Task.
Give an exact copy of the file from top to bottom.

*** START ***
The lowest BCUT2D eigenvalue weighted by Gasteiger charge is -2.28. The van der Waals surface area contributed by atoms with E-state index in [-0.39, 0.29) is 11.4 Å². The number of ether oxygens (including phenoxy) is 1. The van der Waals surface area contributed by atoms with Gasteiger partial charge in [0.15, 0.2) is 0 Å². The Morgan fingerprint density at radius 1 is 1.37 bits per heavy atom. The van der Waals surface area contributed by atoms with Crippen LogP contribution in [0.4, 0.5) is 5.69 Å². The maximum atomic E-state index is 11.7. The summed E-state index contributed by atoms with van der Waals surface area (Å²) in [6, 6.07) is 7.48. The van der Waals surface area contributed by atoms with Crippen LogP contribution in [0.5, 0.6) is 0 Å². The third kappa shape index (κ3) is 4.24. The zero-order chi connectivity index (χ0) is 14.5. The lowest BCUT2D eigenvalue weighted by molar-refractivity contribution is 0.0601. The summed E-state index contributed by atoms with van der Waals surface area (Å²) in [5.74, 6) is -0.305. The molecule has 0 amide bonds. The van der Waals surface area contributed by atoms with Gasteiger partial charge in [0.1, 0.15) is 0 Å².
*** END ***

The lowest BCUT2D eigenvalue weighted by Gasteiger charge is -2.28. The van der Waals surface area contributed by atoms with E-state index in [-0.39, 0.29) is 11.4 Å². The number of ether oxygens (including phenoxy) is 1. The van der Waals surface area contributed by atoms with Gasteiger partial charge in [0.15, 0.2) is 0 Å². The Morgan fingerprint density at radius 1 is 1.37 bits per heavy atom. The van der Waals surface area contributed by atoms with Crippen LogP contribution in [0.4, 0.5) is 5.69 Å². The maximum atomic E-state index is 11.7. The summed E-state index contributed by atoms with van der Waals surface area (Å²) in [6, 6.07) is 7.48. The van der Waals surface area contributed by atoms with Crippen LogP contribution in [0.5, 0.6) is 0 Å². The third kappa shape index (κ3) is 4.24. The zero-order chi connectivity index (χ0) is 14.5. The lowest BCUT2D eigenvalue weighted by molar-refractivity contribution is 0.0601. The summed E-state index contributed by atoms with van der Waals surface area (Å²) in [5.74, 6) is -0.305. The molecule has 0 amide bonds. The van der Waals surface area contributed by atoms with Gasteiger partial charge in [0.1, 0.15) is 0 Å².